Inversion About the Average

Inversion about the average is a way of converting phase differences into magnitude differences. It is simple to understand, easy to implement, and a key part of Grover's Algorithm, the quantum search algorithm.

Set Up

Suppose we have a state vector. Each component is a probability amplitude.

import math
import numpy as np

# There are 4 possible outcomes and each has a 25% chance of occurring
P_V = np.array([1, 1, 1, 1] / math.sqrt(4))

To get the probability of measuring a state, we multiply the probability amplitude by its complex conjugate.

def calculate_probabilities(amplitudes):
    return [amplitude * amplitude.conjugate() for amplitude in amplitudes]p

Each state corresponds to one of the possible outcomes, so the sum of the square of the probability amplitudes must be unity, 100%.

\begin{equation*}
\Sigma v_i^{*} v_i = 1
\end{equation*}

In our state vector, every outcome is equally likely. The state probability amplitudes and state probabilities can be represented, respectively, by the graphs in figure 1 and figure 2

amp1.png prob1.png

Suppose we had a way to flip the state we want to measure, a selective phase flip. If the state we want to measure is the third state, for example, then we would have the following vector.

# There are 4 possible outcomes and each has a 25% chance of occurring
P_V = np.array([1, 1, -1, 1] / math.sqrt(4))

The corresponding measurements are seen in figure 3 and figure 4.

amp2.png prob2.png

We can perform a selective phase flip using unitary operations, but that's outside the scope of this blog post. For now, lets just assume we can.

Note that even with the phase flip, each state still has a 25% probability of being measured. It's as if we made no change at all, but that's not true. Inversion about the average allows us to transform a difference in phase into a difference in magnitude.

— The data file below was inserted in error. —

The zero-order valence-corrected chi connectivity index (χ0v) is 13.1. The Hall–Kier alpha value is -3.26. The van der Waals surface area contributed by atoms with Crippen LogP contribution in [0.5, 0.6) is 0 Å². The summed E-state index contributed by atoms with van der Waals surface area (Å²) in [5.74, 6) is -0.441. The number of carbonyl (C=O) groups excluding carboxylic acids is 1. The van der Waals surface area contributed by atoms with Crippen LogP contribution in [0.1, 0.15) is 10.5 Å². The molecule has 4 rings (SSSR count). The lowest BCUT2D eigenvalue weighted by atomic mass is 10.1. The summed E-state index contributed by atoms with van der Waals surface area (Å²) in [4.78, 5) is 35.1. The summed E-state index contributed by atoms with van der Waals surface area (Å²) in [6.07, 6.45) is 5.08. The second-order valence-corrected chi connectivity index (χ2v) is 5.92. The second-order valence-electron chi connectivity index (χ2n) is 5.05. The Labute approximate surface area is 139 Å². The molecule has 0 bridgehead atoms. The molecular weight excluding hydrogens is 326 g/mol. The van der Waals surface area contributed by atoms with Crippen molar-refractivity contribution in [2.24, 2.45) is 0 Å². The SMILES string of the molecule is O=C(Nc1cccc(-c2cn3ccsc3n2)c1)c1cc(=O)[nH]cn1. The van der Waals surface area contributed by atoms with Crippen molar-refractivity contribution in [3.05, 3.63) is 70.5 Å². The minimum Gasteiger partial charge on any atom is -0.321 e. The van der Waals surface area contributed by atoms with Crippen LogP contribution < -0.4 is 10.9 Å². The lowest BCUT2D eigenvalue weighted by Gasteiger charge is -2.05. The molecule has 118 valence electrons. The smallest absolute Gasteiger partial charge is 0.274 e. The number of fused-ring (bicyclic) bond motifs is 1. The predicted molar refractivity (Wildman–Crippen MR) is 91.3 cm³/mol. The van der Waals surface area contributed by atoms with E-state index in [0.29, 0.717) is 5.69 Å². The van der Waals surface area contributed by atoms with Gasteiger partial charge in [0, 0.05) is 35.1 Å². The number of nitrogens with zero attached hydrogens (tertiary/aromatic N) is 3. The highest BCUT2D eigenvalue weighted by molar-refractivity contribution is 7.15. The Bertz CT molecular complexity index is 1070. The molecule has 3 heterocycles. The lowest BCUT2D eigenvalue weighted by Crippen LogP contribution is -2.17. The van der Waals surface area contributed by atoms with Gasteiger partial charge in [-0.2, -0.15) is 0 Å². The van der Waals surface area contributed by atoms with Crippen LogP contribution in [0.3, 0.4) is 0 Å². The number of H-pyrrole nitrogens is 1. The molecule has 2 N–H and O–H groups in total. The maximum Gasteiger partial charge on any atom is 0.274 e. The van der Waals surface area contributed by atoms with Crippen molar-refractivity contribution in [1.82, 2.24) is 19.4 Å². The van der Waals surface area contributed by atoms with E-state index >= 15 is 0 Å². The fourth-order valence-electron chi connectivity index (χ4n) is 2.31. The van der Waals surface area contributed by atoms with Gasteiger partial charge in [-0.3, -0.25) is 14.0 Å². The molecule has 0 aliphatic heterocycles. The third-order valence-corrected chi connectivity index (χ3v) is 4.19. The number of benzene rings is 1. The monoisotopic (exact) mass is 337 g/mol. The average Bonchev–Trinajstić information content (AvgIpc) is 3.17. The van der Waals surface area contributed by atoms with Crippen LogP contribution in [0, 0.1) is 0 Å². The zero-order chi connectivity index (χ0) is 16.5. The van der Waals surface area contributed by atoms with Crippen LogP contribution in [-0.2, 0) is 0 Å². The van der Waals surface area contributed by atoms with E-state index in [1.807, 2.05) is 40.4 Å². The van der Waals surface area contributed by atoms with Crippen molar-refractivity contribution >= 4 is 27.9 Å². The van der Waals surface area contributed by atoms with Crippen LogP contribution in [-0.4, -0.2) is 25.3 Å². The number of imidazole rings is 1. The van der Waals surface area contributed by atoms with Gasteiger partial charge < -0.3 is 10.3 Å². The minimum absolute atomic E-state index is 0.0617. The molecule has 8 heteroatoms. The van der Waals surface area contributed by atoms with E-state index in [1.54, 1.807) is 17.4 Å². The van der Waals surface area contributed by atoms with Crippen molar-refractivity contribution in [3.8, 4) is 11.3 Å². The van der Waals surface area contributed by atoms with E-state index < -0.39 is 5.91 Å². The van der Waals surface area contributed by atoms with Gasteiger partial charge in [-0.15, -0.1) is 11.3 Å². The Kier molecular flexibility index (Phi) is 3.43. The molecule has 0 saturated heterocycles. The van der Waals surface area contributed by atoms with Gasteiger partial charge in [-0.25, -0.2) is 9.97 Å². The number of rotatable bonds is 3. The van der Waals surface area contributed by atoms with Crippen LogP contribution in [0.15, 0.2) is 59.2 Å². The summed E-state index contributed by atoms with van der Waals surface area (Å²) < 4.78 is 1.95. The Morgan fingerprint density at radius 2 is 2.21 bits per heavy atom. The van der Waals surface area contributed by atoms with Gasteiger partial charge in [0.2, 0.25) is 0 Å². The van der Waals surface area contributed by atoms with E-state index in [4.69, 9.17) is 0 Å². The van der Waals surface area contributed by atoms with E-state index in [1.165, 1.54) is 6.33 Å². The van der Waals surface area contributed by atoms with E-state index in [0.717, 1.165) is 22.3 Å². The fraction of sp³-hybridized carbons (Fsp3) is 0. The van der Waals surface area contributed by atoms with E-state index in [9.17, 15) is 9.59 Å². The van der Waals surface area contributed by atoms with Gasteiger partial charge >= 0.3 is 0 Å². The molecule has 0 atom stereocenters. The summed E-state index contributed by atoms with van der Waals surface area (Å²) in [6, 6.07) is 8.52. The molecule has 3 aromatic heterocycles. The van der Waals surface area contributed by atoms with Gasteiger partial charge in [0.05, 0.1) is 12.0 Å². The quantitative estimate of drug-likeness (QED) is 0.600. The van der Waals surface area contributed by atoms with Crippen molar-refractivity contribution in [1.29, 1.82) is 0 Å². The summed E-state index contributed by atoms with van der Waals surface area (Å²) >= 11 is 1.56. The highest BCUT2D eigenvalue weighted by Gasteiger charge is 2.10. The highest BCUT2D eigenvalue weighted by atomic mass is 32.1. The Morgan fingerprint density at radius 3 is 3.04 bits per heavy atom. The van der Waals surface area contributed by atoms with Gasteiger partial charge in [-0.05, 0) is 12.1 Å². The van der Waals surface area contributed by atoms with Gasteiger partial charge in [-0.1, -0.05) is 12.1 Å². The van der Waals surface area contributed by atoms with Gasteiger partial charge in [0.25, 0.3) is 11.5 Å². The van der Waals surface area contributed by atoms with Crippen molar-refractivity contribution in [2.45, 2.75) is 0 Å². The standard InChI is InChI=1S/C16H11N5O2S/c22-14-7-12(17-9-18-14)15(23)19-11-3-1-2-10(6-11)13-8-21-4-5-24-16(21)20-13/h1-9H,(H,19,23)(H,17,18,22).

Inversion About the Average

As noted by Noson S. Yanofsky and Mirco A. Mannucci in Quantum Computing for Computer Scientists, an average can be geometrically interpreted as "the number such that the sum of the lengths of the lines above the average is the the same as the sum of the lengths of the lines below."

Try it Again

We can repeat the operation to increase the magntiude more. Unfortunately, we can over do it. Performing phase shifts and then average around the mean will at first raise the magnitude of our goal, but will eventually decrease the magnitude.

periodic_mean1.png

The pattern is cyclical. It follows the pattern of a sin wave. The following equaiton gives how many points are required to land on a peak:

\begin{equation*}
i \approx \frac{\pi}{4} \sqrt{N / \vert G \vert}
\end{equation*}

\[i\] is the number of iterations, \[N\] is the size of the search space and \[G\] is the number of correct answers. This equation, however, assumes \[\vert G \vert << N \]. For our example, this doesn't hold; there's only four inputs. I've fudged the \[sin\] wave to make it match the input values as close as I can. The periodicity of inversaion about the average should be clear.

periodic_mean2.png

Outro

In this article, I described inversion about the average using code samples and visuals. Inversion about the average is periodic; too many applications will reverse the effects.